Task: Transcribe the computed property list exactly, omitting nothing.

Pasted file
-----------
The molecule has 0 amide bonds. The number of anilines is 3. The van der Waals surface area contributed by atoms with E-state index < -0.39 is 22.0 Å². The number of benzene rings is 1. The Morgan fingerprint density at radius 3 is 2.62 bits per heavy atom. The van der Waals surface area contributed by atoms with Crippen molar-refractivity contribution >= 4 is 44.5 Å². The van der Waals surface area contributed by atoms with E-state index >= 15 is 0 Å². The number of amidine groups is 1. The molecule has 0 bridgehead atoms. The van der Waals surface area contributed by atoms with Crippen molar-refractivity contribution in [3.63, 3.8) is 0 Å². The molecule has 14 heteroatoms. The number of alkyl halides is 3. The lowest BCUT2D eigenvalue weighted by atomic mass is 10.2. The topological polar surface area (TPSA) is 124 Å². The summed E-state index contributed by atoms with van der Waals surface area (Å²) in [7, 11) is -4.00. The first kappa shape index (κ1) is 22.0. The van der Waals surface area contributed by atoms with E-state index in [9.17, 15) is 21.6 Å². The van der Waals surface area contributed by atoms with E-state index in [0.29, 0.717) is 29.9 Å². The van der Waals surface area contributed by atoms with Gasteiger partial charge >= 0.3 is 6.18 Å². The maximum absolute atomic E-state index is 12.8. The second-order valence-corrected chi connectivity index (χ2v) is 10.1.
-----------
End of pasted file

The molecule has 0 amide bonds. The number of anilines is 3. The van der Waals surface area contributed by atoms with E-state index < -0.39 is 22.0 Å². The number of benzene rings is 1. The Morgan fingerprint density at radius 3 is 2.62 bits per heavy atom. The van der Waals surface area contributed by atoms with Crippen molar-refractivity contribution >= 4 is 44.5 Å². The van der Waals surface area contributed by atoms with E-state index >= 15 is 0 Å². The number of amidine groups is 1. The molecule has 0 bridgehead atoms. The van der Waals surface area contributed by atoms with Crippen molar-refractivity contribution in [3.63, 3.8) is 0 Å². The molecule has 14 heteroatoms. The number of alkyl halides is 3. The lowest BCUT2D eigenvalue weighted by atomic mass is 10.2. The topological polar surface area (TPSA) is 124 Å². The summed E-state index contributed by atoms with van der Waals surface area (Å²) in [7, 11) is -4.00. The first kappa shape index (κ1) is 22.0. The van der Waals surface area contributed by atoms with E-state index in [9.17, 15) is 21.6 Å². The van der Waals surface area contributed by atoms with E-state index in [0.29, 0.717) is 29.9 Å². The van der Waals surface area contributed by atoms with Gasteiger partial charge >= 0.3 is 6.18 Å². The maximum absolute atomic E-state index is 12.8. The second-order valence-corrected chi connectivity index (χ2v) is 10.1.